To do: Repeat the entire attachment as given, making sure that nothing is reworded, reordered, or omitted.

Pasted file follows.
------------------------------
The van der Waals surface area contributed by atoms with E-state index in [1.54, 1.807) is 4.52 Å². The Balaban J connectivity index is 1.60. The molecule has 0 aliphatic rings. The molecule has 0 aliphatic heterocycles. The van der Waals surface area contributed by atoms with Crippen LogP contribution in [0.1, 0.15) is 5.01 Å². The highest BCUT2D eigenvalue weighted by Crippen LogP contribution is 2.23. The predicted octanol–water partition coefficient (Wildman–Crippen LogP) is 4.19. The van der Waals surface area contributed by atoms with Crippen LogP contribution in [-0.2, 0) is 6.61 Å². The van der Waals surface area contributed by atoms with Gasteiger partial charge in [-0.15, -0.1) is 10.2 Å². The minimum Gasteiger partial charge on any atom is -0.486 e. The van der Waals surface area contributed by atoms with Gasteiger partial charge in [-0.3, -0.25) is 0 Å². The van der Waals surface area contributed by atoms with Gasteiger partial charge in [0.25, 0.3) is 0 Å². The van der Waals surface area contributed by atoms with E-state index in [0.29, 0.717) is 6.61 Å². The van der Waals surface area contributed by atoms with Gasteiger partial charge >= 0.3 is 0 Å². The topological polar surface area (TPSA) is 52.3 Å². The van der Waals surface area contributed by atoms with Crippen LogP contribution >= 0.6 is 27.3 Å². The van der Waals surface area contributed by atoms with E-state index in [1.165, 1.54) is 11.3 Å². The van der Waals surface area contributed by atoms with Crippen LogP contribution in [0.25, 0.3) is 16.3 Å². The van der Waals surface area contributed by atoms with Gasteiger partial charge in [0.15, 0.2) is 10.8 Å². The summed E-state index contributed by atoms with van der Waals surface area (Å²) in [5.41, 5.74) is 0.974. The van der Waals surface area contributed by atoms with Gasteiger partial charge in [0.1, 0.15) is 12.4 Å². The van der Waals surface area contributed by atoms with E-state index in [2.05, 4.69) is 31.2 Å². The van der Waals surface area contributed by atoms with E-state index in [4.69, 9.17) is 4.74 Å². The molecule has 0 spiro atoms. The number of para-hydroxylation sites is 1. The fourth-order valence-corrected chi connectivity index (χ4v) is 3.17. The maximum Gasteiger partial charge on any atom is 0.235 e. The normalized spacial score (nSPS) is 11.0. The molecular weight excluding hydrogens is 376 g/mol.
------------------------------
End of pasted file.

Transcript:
The van der Waals surface area contributed by atoms with E-state index in [1.54, 1.807) is 4.52 Å². The Balaban J connectivity index is 1.60. The molecule has 0 aliphatic rings. The molecule has 0 aliphatic heterocycles. The van der Waals surface area contributed by atoms with Crippen LogP contribution in [0.1, 0.15) is 5.01 Å². The highest BCUT2D eigenvalue weighted by Crippen LogP contribution is 2.23. The predicted octanol–water partition coefficient (Wildman–Crippen LogP) is 4.19. The van der Waals surface area contributed by atoms with Crippen LogP contribution in [-0.2, 0) is 6.61 Å². The van der Waals surface area contributed by atoms with Gasteiger partial charge in [-0.15, -0.1) is 10.2 Å². The minimum Gasteiger partial charge on any atom is -0.486 e. The van der Waals surface area contributed by atoms with Gasteiger partial charge in [-0.3, -0.25) is 0 Å². The van der Waals surface area contributed by atoms with Gasteiger partial charge in [0.25, 0.3) is 0 Å². The van der Waals surface area contributed by atoms with E-state index in [0.29, 0.717) is 6.61 Å². The van der Waals surface area contributed by atoms with Gasteiger partial charge >= 0.3 is 0 Å². The topological polar surface area (TPSA) is 52.3 Å². The van der Waals surface area contributed by atoms with Crippen LogP contribution >= 0.6 is 27.3 Å². The van der Waals surface area contributed by atoms with E-state index in [1.165, 1.54) is 11.3 Å². The van der Waals surface area contributed by atoms with Crippen LogP contribution in [0.25, 0.3) is 16.3 Å². The van der Waals surface area contributed by atoms with Gasteiger partial charge in [0.15, 0.2) is 10.8 Å². The summed E-state index contributed by atoms with van der Waals surface area (Å²) in [5.41, 5.74) is 0.974. The van der Waals surface area contributed by atoms with Gasteiger partial charge in [0.1, 0.15) is 12.4 Å². The van der Waals surface area contributed by atoms with E-state index in [2.05, 4.69) is 31.2 Å². The van der Waals surface area contributed by atoms with E-state index in [4.69, 9.17) is 4.74 Å². The molecule has 0 spiro atoms. The number of para-hydroxylation sites is 1. The fourth-order valence-corrected chi connectivity index (χ4v) is 3.17. The maximum Gasteiger partial charge on any atom is 0.235 e. The normalized spacial score (nSPS) is 11.0. The molecular weight excluding hydrogens is 376 g/mol.